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Senate Republicans Repeal Affordable Care Provisions––Again

Obama promises swift veto

After 5 years of failed attempts, U.S. Senate Republicans have passed a bill to gut the Patient Protection and Affordable Care Act (PPACA), but the effort has already been condemned to death by President Obama’s plans to veto it, according to a report from Reuters.

The Republican-controlled Senate voted 52 to 47 to repeal several core PPACA provisions under special budget procedural rules that allow passage with a simple majority. Democrats in the Senate have blocked more than 60 previous Republican attempts aimed at rolling back the 2010 legislation designed to provide health care for millions of uninsured Americans.

The new bill seeks to phase out a major expansion of Medicaid health care benefits for the poor under PPACA and to eliminate health insurance subsidies and taxes on medical devices and high-cost plans offered by employers. It also aims to deny funding to women’s health care provider Planned Parenthood, which Republicans have been trying to punish for months over accusations that it illegally sold tissue from aborted fetuses. The group denies the allegations.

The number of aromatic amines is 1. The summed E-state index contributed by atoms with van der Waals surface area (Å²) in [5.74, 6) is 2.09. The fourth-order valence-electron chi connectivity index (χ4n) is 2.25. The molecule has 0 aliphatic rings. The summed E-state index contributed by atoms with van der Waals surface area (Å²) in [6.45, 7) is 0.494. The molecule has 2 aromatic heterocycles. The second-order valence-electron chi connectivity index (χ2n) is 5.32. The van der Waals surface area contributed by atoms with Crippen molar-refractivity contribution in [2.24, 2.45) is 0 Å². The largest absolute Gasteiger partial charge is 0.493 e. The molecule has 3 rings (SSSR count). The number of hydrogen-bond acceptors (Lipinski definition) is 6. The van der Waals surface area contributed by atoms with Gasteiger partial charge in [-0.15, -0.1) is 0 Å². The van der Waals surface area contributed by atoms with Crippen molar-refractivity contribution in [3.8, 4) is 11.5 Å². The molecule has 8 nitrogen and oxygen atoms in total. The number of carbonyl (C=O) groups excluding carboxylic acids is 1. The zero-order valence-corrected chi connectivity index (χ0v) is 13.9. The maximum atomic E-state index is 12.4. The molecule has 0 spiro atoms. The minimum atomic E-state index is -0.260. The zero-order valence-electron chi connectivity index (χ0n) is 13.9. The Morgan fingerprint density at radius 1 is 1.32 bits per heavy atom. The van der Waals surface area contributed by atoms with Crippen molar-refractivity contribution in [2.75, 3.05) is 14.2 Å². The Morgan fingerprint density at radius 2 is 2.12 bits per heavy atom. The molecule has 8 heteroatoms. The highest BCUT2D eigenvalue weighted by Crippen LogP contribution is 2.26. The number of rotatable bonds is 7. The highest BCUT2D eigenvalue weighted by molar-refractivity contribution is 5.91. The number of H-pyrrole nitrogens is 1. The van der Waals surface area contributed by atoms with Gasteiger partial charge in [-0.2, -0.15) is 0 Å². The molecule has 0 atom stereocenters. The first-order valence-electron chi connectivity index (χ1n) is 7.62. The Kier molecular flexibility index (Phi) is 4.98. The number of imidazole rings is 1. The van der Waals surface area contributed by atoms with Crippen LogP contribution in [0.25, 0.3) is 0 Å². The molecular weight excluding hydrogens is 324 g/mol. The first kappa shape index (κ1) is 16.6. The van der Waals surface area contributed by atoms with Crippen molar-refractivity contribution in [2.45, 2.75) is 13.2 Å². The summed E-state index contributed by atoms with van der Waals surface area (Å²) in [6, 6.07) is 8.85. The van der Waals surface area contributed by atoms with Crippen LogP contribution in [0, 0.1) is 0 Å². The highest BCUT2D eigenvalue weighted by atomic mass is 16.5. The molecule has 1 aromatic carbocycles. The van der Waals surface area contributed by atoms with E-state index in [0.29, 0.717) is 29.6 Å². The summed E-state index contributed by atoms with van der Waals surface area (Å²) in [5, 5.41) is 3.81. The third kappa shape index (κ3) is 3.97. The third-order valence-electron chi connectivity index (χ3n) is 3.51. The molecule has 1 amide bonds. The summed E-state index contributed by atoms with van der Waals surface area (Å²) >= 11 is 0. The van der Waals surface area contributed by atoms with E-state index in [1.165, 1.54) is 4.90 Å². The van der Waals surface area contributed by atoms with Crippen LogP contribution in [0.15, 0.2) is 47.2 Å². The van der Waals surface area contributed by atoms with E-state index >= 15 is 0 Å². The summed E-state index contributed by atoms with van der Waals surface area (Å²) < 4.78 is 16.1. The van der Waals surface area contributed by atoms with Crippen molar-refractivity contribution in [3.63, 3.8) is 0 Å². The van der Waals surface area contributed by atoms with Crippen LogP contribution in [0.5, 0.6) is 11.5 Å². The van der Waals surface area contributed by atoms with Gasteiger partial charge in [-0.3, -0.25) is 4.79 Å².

The vote gives Republicans their first real chance of putting a PPACA repeal bill onto the president’s desk, which would allow them to make campaign claims that they finally passed legislation to kill the program.

Senate Budget Committee Chairman Mike Enzi said in a debate that the PPACA was “unworkable, unaffordable, and more unpopular than ever. For millions of Americans the law today represents nothing more than broken promises, higher costs, and fewer choices.”

Republicans lack the two-thirds majority needed to override the promised veto by President Obama.

The legislation still needs a vote in the House of Representatives, as it differs from a House version passed in October that concentrated on repealing the PPACA’s mandates for individuals to buy health insurance and for larger companies to offer health plans to employees.

The vote comes at a time when some plans sold via PPACA insurance exchanges have been struggling with weak enrollment, higher-than-expected medical costs, and increased premiums.

Source: Reuters; December 4, 2015.

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